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How '80s cop classics like '48 Hrs.' and 'Beverly Hills Cop' inspired Amazon's 'Reacher' series
We can all thank Eddie Murphy for allowing Alan Ritchson's Jack Reacher to lighten up every once in a while.
Turns out we can all thank Eddie Murphy for allowing Alan Ritchson's version of Jack Reacher to lighten up every once in a while. During a recent interview with Collider about the character's hit television series on Prime Video (simply titled Reacher), showrunner and executive producer Nick Santora explained how the humorous moments peppered throughout the show were inspired by '80s-era touchstones that managed to balance comedy with more serious content.
"I was raised on Midnight Run, Beverly Hills Cop, and 48 Hours. Those are movies that are hysterical, but also have real danger, real shootouts, and real drama," he said. "When I got to Reacher, they got it right away. The studio and the network got it right away. They were like, 'This doesn’t take us out of the tone of the show. This is the tone of the show.' Every once in a while, Reacher, who’s very direct, very blunt, and very dry is funny at times. I’m not gonna give Reacher a knock-knock joke, but Reacher can be funny, in and of himself, and situations can be funny, in and of themselves. The studio and the network got that right away. They understood."
The producer went on to say that fighting for a bit of light-heartedness in the projects he's worked on has always been a difficult prospect up until this point. "On almost every show I’ve been on, with executives at some point, who would give me notes and say, 'Why are they cracking jokes during a very dark time?,' or 'Why are you going for a laugh when they’re running from danger?'" he continued. "From Prison Break to Scorpion, to a million other shows I’ve done, I’ve always had to have that battle."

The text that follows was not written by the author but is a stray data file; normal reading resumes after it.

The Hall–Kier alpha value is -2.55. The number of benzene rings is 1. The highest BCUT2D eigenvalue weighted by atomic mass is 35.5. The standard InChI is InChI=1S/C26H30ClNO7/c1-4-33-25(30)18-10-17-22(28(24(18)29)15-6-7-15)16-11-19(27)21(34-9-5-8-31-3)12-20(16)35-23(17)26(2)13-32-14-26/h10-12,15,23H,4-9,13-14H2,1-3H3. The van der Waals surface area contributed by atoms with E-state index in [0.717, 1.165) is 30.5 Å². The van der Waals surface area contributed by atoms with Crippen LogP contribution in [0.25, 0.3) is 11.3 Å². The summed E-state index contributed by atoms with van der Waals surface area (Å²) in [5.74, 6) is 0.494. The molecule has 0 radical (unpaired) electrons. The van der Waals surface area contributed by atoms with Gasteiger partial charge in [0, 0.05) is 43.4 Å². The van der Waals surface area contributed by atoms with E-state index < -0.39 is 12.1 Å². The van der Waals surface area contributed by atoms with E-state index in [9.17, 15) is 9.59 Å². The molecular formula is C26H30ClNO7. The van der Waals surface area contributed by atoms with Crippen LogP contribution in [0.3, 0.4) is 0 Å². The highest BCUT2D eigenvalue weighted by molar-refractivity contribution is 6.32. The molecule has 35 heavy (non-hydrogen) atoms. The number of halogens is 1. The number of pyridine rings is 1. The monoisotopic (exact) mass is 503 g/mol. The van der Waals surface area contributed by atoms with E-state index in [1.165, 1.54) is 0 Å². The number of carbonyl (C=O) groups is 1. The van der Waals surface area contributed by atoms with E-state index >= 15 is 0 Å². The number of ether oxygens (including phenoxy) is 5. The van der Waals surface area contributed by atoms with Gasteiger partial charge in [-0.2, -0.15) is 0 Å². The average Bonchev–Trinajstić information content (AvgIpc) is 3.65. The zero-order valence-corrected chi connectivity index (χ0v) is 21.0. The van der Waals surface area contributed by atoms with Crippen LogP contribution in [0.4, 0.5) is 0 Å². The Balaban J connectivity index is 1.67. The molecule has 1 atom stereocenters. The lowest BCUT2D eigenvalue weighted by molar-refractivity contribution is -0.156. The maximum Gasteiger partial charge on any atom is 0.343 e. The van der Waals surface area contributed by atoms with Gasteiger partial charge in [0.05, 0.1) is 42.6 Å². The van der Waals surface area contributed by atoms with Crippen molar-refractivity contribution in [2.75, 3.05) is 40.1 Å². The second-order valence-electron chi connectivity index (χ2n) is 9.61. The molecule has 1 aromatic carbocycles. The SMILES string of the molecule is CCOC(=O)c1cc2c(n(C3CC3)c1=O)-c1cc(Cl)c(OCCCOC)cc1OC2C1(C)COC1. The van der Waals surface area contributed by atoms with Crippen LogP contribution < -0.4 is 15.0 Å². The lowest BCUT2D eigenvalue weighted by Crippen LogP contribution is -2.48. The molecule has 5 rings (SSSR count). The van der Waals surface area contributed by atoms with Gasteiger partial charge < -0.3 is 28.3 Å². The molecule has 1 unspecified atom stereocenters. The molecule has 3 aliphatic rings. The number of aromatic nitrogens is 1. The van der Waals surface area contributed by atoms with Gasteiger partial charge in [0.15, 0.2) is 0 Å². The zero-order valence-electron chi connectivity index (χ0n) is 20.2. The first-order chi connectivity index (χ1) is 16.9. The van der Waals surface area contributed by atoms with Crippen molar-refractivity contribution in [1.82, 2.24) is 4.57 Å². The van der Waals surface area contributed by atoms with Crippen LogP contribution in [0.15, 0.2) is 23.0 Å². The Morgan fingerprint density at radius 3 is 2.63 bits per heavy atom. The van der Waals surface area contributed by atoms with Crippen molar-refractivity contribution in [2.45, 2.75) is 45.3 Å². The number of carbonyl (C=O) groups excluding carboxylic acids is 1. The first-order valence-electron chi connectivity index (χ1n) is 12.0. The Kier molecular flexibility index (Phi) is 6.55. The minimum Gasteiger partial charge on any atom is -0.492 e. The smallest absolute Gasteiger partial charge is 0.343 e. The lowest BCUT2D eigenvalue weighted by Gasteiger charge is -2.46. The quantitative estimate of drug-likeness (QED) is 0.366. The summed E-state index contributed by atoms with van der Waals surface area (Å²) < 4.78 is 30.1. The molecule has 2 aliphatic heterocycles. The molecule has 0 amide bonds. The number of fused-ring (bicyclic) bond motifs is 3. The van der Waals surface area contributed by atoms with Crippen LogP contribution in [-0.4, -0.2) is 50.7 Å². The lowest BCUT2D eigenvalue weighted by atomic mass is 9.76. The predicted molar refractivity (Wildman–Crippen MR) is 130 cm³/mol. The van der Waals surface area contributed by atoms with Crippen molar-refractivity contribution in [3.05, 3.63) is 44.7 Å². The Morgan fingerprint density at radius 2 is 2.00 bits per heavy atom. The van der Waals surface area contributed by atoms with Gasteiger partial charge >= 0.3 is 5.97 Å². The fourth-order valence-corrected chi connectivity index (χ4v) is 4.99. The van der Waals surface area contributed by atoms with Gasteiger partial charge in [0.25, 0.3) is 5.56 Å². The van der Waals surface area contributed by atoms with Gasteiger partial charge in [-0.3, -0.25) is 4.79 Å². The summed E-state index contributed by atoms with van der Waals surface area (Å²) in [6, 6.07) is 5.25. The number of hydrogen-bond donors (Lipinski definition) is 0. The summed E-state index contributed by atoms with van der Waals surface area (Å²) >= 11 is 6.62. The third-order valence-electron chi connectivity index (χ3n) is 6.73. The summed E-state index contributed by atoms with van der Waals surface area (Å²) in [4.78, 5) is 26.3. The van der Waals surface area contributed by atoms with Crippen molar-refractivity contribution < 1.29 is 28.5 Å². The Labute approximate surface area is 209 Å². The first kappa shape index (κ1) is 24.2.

Amazon recently renewed the series for a second season just days after the first batch of episodes premiered online to blockbuster viewership numbers. When asked if the plan is to adapt Lee Child's books in order (which would mean 1998's Die Trying is up next), Santora gave another non-committal answer. Not totally unexpected since the next chapter is still in early development.
"It will be a conversation," he admitted. "Everything’s a conversation on this show, and I mean that in the best of terms. We have a studio, we have a network, and we have producers, but Lee Child is the Grand Poobah of this project. If Lee doesn’t like something, I’m not doing it. So, everything will be a discussion. I don’t know if we’ll go in order. We’ll see how it plays out."
While both the showrunner and Ritchson have hinted at an anthology format for subsequent seasons, Santora isn't opposed to bringing back fan favorite characters in a non-obtrusive way that stays within the established rules of the source material.
"I love the characters of Finlay and Roscoe. If there was a way to organically have them somehow pop in once in a while into Reacher’s life, wonderful. But we’re not gonna force anything and we’re not gonna do anything that messes up the lore of Reacher," the executive producer concluded. "Reacher can’t run around the country with his rag-tag team of crime fighters. That’s not Jack Reacher. I know, for a fact, that Lee Child would say, 'Nope,' and I would say 'Nope' too. We have to be honest to the book series.'
All eight episodes of Reacher Season 1 are now streaming on Prime Video.